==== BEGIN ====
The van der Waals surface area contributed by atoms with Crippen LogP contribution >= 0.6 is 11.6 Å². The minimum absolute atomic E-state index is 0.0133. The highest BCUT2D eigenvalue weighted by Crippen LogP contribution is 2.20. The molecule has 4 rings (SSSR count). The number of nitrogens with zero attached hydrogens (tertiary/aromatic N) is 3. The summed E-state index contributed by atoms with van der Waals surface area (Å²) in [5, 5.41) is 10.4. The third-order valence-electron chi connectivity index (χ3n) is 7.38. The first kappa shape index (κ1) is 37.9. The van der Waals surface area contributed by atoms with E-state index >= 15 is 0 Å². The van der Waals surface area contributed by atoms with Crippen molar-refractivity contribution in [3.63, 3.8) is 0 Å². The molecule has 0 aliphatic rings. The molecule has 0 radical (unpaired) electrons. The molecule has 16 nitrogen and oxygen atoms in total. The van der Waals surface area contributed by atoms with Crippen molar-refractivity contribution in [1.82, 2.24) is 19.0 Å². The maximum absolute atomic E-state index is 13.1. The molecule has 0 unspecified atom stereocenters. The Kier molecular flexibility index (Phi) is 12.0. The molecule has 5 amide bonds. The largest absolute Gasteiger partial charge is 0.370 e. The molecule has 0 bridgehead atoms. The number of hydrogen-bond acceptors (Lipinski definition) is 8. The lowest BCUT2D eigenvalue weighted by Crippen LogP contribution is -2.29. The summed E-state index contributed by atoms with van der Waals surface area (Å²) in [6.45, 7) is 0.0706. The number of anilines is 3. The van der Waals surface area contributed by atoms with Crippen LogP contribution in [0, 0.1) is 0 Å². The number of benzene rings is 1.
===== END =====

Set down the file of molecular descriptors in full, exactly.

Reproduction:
The van der Waals surface area contributed by atoms with Crippen LogP contribution >= 0.6 is 11.6 Å². The minimum absolute atomic E-state index is 0.0133. The highest BCUT2D eigenvalue weighted by Crippen LogP contribution is 2.20. The molecule has 4 rings (SSSR count). The number of nitrogens with zero attached hydrogens (tertiary/aromatic N) is 3. The summed E-state index contributed by atoms with van der Waals surface area (Å²) in [5, 5.41) is 10.4. The third-order valence-electron chi connectivity index (χ3n) is 7.38. The first kappa shape index (κ1) is 37.9. The van der Waals surface area contributed by atoms with E-state index >= 15 is 0 Å². The van der Waals surface area contributed by atoms with Crippen molar-refractivity contribution in [3.63, 3.8) is 0 Å². The molecule has 0 aliphatic rings. The molecule has 0 radical (unpaired) electrons. The molecule has 16 nitrogen and oxygen atoms in total. The van der Waals surface area contributed by atoms with Crippen molar-refractivity contribution in [1.82, 2.24) is 19.0 Å². The maximum absolute atomic E-state index is 13.1. The molecule has 0 unspecified atom stereocenters. The Kier molecular flexibility index (Phi) is 12.0. The molecule has 5 amide bonds. The largest absolute Gasteiger partial charge is 0.370 e. The molecule has 0 bridgehead atoms. The number of hydrogen-bond acceptors (Lipinski definition) is 8. The lowest BCUT2D eigenvalue weighted by Crippen LogP contribution is -2.29. The summed E-state index contributed by atoms with van der Waals surface area (Å²) in [6.45, 7) is 0.0706. The number of anilines is 3. The van der Waals surface area contributed by atoms with Crippen LogP contribution in [0, 0.1) is 0 Å². The number of benzene rings is 1.